Twelve Angry Men: Anatomy of a Classic

I recently discussed the 1957 film Twelve Angry Men in a session of my MBA Narrative and Management course dealing with decision-making in small groups. The film, adapted for the theatre in recent years, is widely regarded as a classic. The question I posed of my students is why. What makes it a classic?
We came up with three answers. First, as long as the common law system of justice uses juries, it will be relevant. In essence, it is a story of twelve people locked in a room attempting to reach unanimity in deciding another person’s guilt or innocence. Its very title has led to criticism that it is out-of-date and not reflective of contemporary diversity; my response would be that while the jury in the film was composed entirely of white males, it had considerable diversity in terms of the ages, social status, and ethnic origins of the jurors.

The second answer, particularly appealing to management students, was the set of persuasive and management skills displayed by juror number 8, the architect portrayed by Henry Fonda. Juror # 8 was adept at beginning a conversation many of his fellow jurors wanted to terminate and skilled at reading which of the other jurors would support him when he appeared to be completely alone. He was willing to confront the jurors who were most convinced of the accused’s guilt, thereby empowering the jurors who were wavering, encouraging them to apply their own experience to the case. That character provides a model for MBA students attempting to improve their own leadership skills. In the real world, a person with the leadership skills of juror # 8 would be in a senior management or professional position and would likely be excused from jury duty, which is unfortunate.

The third answer revolves around the nature of the intellectual process in the movie. The prosecution presents a coherent narrative along the following lines. A teenager, after a particularly vehement argument with his father, storms out of the house after dinner and buys a switchblade. He returns before midnight, another argument ensues, and he stabs his father to death. The murder is witnessed by two people in nearby apartments, one who sees it through the windows of a passing elevated subway, the other who goes to his window after hearing a thud. The son runs away for several hours. When he returns home, he is confronted by the police, who have come to investigate the murder. The son says he was out of the house at a movie when the murder happened, but cannot recall the name of the movie he has just seen.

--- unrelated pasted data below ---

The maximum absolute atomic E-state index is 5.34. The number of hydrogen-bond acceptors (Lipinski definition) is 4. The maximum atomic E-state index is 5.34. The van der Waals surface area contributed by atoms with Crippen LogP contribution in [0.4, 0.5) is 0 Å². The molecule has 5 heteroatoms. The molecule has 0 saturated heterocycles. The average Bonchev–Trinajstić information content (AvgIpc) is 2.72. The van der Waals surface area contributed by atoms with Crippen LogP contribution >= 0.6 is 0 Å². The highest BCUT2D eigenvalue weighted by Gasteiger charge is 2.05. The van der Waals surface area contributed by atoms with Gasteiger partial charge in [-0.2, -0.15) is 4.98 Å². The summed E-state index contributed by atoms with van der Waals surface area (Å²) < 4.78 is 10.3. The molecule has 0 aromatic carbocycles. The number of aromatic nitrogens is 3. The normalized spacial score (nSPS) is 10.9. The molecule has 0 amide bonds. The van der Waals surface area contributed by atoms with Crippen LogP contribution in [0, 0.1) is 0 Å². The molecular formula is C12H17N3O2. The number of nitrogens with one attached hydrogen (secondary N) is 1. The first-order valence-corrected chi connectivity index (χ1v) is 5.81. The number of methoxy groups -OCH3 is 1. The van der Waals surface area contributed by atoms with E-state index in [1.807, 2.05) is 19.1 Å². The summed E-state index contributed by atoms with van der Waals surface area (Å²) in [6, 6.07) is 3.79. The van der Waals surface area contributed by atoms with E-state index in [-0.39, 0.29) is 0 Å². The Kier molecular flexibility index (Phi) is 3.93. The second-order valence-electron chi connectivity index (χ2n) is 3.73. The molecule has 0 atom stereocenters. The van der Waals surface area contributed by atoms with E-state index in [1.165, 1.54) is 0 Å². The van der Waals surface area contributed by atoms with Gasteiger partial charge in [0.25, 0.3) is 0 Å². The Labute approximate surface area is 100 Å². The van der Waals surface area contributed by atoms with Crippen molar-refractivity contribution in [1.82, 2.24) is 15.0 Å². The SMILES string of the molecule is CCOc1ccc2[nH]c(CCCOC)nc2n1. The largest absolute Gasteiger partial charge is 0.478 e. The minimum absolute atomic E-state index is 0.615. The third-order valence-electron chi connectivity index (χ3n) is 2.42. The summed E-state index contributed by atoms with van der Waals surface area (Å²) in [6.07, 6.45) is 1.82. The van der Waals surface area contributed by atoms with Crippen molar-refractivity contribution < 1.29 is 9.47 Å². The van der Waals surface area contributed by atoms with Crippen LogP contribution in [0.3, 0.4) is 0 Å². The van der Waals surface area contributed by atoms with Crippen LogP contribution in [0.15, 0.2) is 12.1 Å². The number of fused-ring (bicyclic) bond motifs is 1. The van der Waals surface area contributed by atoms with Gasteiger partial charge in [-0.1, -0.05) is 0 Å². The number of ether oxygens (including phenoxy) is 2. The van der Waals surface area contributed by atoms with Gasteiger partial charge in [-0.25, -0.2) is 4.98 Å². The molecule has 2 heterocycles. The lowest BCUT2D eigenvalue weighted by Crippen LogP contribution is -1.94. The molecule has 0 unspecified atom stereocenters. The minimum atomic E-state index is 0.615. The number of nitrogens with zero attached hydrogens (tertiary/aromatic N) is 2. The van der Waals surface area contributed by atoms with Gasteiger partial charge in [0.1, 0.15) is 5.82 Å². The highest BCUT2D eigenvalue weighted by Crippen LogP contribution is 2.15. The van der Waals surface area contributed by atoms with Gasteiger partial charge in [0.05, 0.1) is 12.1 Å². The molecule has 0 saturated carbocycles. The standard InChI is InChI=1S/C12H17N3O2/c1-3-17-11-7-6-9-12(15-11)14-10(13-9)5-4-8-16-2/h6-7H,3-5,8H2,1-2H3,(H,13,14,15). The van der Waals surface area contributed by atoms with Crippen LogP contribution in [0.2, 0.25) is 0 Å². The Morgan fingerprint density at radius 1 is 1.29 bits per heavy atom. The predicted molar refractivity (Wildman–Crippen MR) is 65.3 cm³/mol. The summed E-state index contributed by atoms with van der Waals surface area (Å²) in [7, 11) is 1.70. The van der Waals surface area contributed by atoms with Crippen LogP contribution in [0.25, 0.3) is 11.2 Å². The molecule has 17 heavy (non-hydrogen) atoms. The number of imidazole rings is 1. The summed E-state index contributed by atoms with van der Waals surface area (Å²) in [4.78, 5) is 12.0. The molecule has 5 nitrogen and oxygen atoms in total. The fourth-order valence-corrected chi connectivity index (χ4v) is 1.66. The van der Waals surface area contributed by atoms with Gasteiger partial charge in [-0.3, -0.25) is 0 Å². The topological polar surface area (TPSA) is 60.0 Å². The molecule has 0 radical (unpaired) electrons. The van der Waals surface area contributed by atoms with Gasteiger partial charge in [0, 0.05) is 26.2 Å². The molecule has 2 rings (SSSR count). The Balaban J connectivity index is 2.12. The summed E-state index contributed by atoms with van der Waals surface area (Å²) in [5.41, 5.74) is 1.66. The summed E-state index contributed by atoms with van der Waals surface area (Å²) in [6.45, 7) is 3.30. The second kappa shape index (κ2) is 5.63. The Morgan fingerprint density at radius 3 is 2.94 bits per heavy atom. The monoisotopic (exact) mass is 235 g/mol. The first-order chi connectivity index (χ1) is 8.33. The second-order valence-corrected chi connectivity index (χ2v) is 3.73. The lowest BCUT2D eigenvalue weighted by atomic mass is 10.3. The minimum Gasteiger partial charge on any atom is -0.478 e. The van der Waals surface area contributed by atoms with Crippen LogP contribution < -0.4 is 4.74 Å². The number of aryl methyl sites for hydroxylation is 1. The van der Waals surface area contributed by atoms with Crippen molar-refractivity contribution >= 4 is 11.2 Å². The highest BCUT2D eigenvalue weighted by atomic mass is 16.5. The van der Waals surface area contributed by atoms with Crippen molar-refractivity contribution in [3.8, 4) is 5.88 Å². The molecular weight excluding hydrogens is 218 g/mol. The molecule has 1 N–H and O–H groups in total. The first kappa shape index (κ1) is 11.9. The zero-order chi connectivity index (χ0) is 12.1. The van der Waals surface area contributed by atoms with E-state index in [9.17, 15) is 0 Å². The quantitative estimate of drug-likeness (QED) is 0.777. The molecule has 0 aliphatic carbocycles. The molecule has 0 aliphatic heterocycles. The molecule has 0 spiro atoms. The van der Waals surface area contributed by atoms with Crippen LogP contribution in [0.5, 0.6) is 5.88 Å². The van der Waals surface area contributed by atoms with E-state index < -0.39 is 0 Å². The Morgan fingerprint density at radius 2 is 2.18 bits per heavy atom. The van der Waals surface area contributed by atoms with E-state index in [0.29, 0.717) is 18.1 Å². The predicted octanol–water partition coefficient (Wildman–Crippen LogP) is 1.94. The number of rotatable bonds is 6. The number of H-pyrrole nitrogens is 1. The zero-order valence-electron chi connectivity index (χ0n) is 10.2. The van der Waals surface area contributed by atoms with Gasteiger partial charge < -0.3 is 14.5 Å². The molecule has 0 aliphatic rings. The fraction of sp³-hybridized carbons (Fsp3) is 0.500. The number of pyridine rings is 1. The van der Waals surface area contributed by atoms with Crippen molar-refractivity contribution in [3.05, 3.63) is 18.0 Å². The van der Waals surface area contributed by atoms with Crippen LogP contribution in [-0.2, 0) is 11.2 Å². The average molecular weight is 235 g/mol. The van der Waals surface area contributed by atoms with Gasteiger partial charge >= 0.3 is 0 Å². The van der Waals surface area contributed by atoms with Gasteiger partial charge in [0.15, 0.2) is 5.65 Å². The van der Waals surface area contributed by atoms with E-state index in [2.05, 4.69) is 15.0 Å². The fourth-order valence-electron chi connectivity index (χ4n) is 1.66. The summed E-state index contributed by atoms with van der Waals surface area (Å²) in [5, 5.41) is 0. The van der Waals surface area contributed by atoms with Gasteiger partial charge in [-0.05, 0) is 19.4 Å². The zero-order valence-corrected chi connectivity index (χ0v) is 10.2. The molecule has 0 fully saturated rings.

The jury weighed the evidence and found places where it did not accept the prosecution’s narrative, particularly in terms of the credibility of the witnesses’ recollections and the accused’s failure to remember the name of the movie. The jury’s conclusion was that the accused was not guilty because they had reasonable doubts about various aspects of the prosecution’s narrative. There was no requirement for them to come up with an alternative narrative, they only had to cast sufficient doubt on the prosecution’s narrative. In that, the movie very nicely explains how the burden of proof in criminal cases is supposed to operate in our justice system. From a narrative point of view, what the jury did was deconstruct the prosecution’s narrative, rendering it sufficiently doubtful or incoherent that it could not be used to convict. So Twelve Angry Men showed us how an effective jury’s deliberations are a kind of deconstruction of the state’s narrative, written a few years before the deconstructionist movement’s heyday.

Ultimately, a work becomes a class because it maintains its audience, and Twelve Angry Men has. And I think we’ve given some good reasons why it will.

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